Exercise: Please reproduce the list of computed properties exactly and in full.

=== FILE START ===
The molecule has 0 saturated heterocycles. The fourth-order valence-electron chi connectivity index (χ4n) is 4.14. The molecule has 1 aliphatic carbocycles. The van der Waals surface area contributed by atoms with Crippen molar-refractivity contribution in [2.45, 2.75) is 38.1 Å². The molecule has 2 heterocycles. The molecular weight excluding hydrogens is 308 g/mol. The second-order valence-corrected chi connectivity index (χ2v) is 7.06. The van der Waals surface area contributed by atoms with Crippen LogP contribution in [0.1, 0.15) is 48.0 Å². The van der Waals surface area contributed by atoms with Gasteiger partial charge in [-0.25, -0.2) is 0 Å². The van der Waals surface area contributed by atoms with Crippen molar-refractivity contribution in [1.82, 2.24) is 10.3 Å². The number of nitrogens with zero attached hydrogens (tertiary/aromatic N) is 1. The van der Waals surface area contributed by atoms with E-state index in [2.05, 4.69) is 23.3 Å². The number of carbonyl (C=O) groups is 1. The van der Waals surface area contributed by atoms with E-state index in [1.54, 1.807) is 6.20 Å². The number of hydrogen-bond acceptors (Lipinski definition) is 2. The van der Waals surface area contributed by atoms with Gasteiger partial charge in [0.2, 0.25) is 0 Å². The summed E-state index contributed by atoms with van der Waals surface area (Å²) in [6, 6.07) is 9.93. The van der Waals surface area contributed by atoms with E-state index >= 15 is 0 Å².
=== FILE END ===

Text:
The molecule has 0 saturated heterocycles. The fourth-order valence-electron chi connectivity index (χ4n) is 4.14. The molecule has 1 aliphatic carbocycles. The van der Waals surface area contributed by atoms with Crippen molar-refractivity contribution in [2.45, 2.75) is 38.1 Å². The molecule has 2 heterocycles. The molecular weight excluding hydrogens is 308 g/mol. The second-order valence-corrected chi connectivity index (χ2v) is 7.06. The van der Waals surface area contributed by atoms with Crippen LogP contribution in [0.1, 0.15) is 48.0 Å². The van der Waals surface area contributed by atoms with Gasteiger partial charge in [-0.25, -0.2) is 0 Å². The van der Waals surface area contributed by atoms with Crippen molar-refractivity contribution in [1.82, 2.24) is 10.3 Å². The number of nitrogens with zero attached hydrogens (tertiary/aromatic N) is 1. The van der Waals surface area contributed by atoms with E-state index in [2.05, 4.69) is 23.3 Å². The number of carbonyl (C=O) groups is 1. The van der Waals surface area contributed by atoms with E-state index in [1.54, 1.807) is 6.20 Å². The number of hydrogen-bond acceptors (Lipinski definition) is 2. The van der Waals surface area contributed by atoms with Gasteiger partial charge in [0.2, 0.25) is 0 Å². The summed E-state index contributed by atoms with van der Waals surface area (Å²) in [6, 6.07) is 9.93. The van der Waals surface area contributed by atoms with E-state index >= 15 is 0 Å².